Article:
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Old 05-31-2013, 04:24 AM
 
Location: Australia
151 posts, read 226,960 times
Reputation: 196

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I have thought up a way to fight childhood obesity, basically it will be fought in steps

1.Exercise in schools
2.Social worker visits
3.Extreme cases, child taken away from parents, parents charged with child neglect.

Details below;

First things first, I am Australian

In order to fight child obesity schools need to bring in morning exercise and weigh overweight students.
If it is found that child is not losing weight over a set period of time then social services should then be called in to educate the parents on healthy eating . If the child still does not lose the weight over a set period of time then this shows that the parents have refused to follow a healthy eating plan and that child should be removed from their parents and those parents should be charged with neglect.

Now lets break this down;

1. Exercise in schools;
Morning exercise in schools will have a range of benefits such as it will improve the health of children, take some pressure of parents to make sure that their child is getting enough exercise at home and morning exercise has also been shown to improve the focus of children so not only will that child be healthier, their grades may also improve. 15-30 min of exercise a day can do wonders.

2. Social services visits;
If an overweight child has shown that they have not lost weight over a set period of time then the school should call in social services and the parents. The parents can sit down with social services and be taught about healthy eating and have a diet plan set for that child. The child should be then weighted by the school nurse every week thereafter to monitor progress.

3.Removal of child, charging parents with child neglect.
In cases where the child has shown no improvement over a period of time this shows that the problem lies at home. As the child will be already getting their exercise at school then the problem must lie with that childs diet what is under the control of the parents. If the parents have shown that they have refused to follow a diet plan then this shows that the parents do not care about their childs health and in this case the child should be removed and the parents should be charged.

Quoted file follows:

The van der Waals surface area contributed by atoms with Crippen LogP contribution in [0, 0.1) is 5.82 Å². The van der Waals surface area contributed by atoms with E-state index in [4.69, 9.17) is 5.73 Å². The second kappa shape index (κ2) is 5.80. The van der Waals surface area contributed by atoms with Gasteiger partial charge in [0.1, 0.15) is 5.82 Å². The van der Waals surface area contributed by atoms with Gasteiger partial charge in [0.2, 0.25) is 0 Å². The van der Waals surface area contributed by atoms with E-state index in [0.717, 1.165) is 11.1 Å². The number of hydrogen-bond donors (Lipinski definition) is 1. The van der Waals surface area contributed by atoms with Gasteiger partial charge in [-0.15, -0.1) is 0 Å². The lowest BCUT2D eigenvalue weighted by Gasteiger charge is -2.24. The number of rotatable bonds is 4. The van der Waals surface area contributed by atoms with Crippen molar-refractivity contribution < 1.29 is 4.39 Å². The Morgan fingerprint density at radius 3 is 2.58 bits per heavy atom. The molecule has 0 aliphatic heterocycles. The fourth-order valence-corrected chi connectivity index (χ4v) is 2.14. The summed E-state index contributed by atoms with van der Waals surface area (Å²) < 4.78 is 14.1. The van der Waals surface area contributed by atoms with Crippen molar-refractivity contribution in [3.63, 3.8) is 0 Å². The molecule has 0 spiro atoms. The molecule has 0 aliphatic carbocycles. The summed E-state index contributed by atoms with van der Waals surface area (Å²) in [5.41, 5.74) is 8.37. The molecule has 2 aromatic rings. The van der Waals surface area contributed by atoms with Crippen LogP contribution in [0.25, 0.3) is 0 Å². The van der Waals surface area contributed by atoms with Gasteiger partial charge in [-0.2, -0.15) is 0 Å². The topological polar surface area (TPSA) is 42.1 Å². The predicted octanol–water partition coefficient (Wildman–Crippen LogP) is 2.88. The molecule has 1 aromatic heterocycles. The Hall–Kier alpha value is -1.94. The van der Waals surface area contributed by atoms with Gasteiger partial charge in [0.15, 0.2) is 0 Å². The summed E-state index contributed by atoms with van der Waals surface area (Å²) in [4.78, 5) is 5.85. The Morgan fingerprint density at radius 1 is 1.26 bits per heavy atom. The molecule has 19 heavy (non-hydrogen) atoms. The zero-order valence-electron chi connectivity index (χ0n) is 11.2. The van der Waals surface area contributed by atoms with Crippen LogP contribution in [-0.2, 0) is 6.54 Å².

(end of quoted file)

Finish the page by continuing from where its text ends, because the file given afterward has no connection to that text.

I believe this will be the best course of action to take as it gives the parents some education and time to get their childs health in order. Obesity is a major problem in countrys such as AUS,UK and USA. It has been proven that anyone who eats healthy and is active will lose the weight so their is no excuse. Obesity is a major killer what will cause a range of health problems for that child in the future. Obesity is also a problem we can fix right now, there is already an easily obtainable cure, diet and exercise.

Yes my solution will come at a cost, more money will need to be invested in to social care however money will also be saved in the health care system in the future as obesity is a big drain in health care. So I say its worth it, it will improve the lives of our children in the future and free up hospital beds in the future.

I am interested to hear any other solutions from other posters, any solution will be better then what we are doing now what is ignoring this issue. Ignoring this issue will see the early deaths of this generation of offspring.
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Old 05-31-2013, 05:53 AM
 
Location: too far from the sea
18,047 posts, read 17,182,887 times
Reputation: 30222
Quote:
Originally Posted by xzane View Post
I have thought up a way to fight childhood obesity, basically it will be fought in steps

1.Exercise in schools
2.Social worker visits
3.Extreme cases, child taken away from parents, parents charged with child neglect.

Details below;

First things first, I am Australian

In order to fight child obesity schools need to bring in morning exercise and weigh overweight students.
If it is found that child is not losing weight over a set period of time then social services should then be called in to educate the parents on healthy eating . If the child still does not lose the weight over a set period of time then this shows that the parents have refused to follow a healthy eating plan and that child should be removed from their parents and those parents should be charged with neglect.

Now lets break this down;

1. Exercise in schools;
Morning exercise in schools will have a range of benefits such as it will improve the health of children, take some pressure of parents to make sure that their child is getting enough exercise at home and morning exercise has also been shown to improve the focus of children so not only will that child be healthier, their grades may also improve. 15-30 min of exercise a day can do wonders.

2. Social services visits;
If an overweight child has shown that they have not lost weight over a set period of time then the school should call in social services and the parents. The parents can sit down with social services and be taught about healthy eating and have a diet plan set for that child. The child should be then weighted by the school nurse every week thereafter to monitor progress.

3.Removal of child, charging parents with child neglect.
In cases where the child has shown no improvement over a period of time this shows that the problem lies at home. As the child will be already getting their exercise at school then the problem must lie with that childs diet what is under the control of the parents. If the parents have shown that they have refused to follow a diet plan then this shows that the parents do not care about their childs health and in this case the child should be removed and the parents should be charged.